Every week, the folks at iTunes find a movie they like and make it available to rent for the low, low price of $0.99. I’m here to tell you whether that film is worth your hard-earned dollar.
This week, we visit eighth-century China for a tale of love, politics, and kung-fu fighting with Hsaio-Hsien Hou’s The Assassin.
Be Ready for Anything
Raised in exile and mentored in the ways of martial arts, Nie Yinniang (Qi Shu) has grown into a deadly assassin. At the behest of Jaixin (Sheu Fang-yi) – the vengeful nun who raised her – Yinniang spends her days cutting down corrupt local governors with birdlike grace. When one of those missions finds a father and his young son at the end of her blade, Yinniang’s conscience stays the execution – much to the consternation of her master. Conscience can be deadly to an assassin, after all. Hoping to toughen up her star pupil, Jaixin sends the lethal Yinniang on a mission to eliminate the governor of China’s strongest military region. That region happens to be Yinniang’s home. And that governor happens to be Yinniang’s cousin Tian Ji’an (Chang Chen) – whom she was also meant to marry before exile changed the plan. See? That’s where the toughening comes in. With a staid, elegiac grace, Hsaio-Hsien Hou’s The Assassin follows Yinniang as she battles her forgotten past, her long-repressed feelings for Tian Ji’an and her tragic sense of duty.
That all sounds fascinating, I know. And to some extent Hou’s wuxia epic delivers. But it doesn’t quite explain what a confounding little movie The Assassin is. Unfolding at less than a snail’s pace with a quiet, lyrical beauty, The Assassin is quite a frustrating cinematic experience.
Cut Him Down for Me
At its worst, The Assassin is a bore of a film that lingers too long in unspoken moments, suffering from a convoluted story and stilted characters. At its best, The Assassin is a masterclass in the language of cinema and an intriguing look at the political maneuvering that eventually led to the fall of the Tang Dynasty.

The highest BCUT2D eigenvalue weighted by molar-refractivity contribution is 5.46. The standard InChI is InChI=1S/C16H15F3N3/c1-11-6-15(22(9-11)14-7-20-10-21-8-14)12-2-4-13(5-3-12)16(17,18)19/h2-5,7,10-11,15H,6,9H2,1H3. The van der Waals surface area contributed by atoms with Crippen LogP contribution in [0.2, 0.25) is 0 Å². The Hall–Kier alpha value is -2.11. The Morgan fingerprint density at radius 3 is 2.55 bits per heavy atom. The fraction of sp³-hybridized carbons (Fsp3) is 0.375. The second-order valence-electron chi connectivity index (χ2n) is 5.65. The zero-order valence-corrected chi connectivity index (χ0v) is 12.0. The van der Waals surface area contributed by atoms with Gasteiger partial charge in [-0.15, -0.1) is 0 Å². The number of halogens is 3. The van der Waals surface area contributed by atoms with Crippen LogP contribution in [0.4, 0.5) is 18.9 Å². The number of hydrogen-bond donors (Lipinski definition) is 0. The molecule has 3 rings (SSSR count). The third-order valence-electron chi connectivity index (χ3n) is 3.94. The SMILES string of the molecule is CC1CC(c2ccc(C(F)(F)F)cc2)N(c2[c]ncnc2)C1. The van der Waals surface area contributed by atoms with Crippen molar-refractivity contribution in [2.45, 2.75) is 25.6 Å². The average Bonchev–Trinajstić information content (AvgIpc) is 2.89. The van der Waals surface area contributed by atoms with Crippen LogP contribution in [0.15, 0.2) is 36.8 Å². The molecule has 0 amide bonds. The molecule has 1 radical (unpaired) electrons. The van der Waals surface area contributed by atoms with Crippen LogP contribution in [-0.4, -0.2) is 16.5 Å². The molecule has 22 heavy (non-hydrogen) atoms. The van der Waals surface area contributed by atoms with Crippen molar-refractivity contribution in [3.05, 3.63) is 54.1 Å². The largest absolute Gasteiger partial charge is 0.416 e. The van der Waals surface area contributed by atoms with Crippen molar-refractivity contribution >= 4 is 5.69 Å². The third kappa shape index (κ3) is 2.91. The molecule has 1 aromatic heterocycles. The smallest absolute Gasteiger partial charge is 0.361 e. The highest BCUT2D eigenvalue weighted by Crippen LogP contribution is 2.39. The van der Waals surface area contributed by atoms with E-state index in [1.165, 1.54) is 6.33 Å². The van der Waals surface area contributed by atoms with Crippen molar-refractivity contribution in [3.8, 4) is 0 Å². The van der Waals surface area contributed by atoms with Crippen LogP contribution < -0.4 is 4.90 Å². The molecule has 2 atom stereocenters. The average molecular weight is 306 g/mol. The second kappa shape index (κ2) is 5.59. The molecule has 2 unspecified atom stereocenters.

With such an ambitious backdrop, it’s impossible not to marvel at the love, precision, and elegance on display throughout Hou’s film. In the stark black and white photography of The Assassin’s opening moments, Hou presents a crisp vision of a world in flux. A world where grand stories of wars, political upheaval, and romantic alliances still carry weight among its citizens. A world as unchanging as it is tragic. And a world in which Yinniang’s growing conscience doesn’t quite belong. Once the deadly femme goes home, Hou shifts to an opulent palette of colors and patterns and presents a world bursting with life and possibility and all manner of things that Yinniang has been trained to destroy. But will she?
As those questions are answered, Hou presents each passing moment with a spirit more reminiscent of still photography than moving pictures. Blended with a quiet, often silent sound design, the technique lends a certain poetic energy to Hou’s historical drama. Too often it leaves the film feeling stale and lifeless. To that effect, much of the The Assassin’s narrative arrives hopelessly drained of drama. Hou complicates matters by stifling his actors with the film’s stillness. Even when The Assassin erupts in occasional bouts of exquisite, lusciously executed action, it never reaches the heights that it desires. The action scenes are all the more frustrating when you consider the physical abilities of the actors involved. Performers who can move with such style and grace should never be so confined by narrative techniques. Even as they aspire to stolid emotional grandiosity, the overbearing stillness imposed by Hou’s style never gives those emotions a moment to breathe.
In spite of its grand ambitions, watching Hou’s sumptuous, still life of a film is a bit like visiting your favorite art gallery on a really busy day. Lines move along slowly and you often get stuck staring at one painting for too long. It’s easy to get wrapped up in the intricacy and the craft of each painting, but you know that the coming painting will only match or exceed it in beauty. At some point, you just get impatient and want the line to move along. Such is the case with The Assassin.
I’m not gonna lie, this is one of the tougher calls I’ve made. But I can’t quite recommend The Assassin this week. Which sucks ‘cause there’s more lyrical beauty in this film than 95% of the dreck that gets released these days. And yes, there are shots and moments in The Assassin that inspire awe. Sadly, that beauty gets bogged down in its lackadaisical style and never finds the energy it needs to keep viewers engaged. I found myself almost nodding off as much as genuinely awed and patently frustrated by the film’s unwavering unevenness. About halfway through The Assassin, I longed for the violent, pulse-pounding meanderings of kung-fu films like Takashin Miike’s 13 Assassins – which features 12 more assassins than Hou can muster! It also features the one thing that Hou’s film is lacking, and that’s a pulse. While action and adventure are hardly the point of The Assassin, a beating heart would have been a welcome addition. FYI – you can catch 13 Assassins on Netflix right now. And you really should.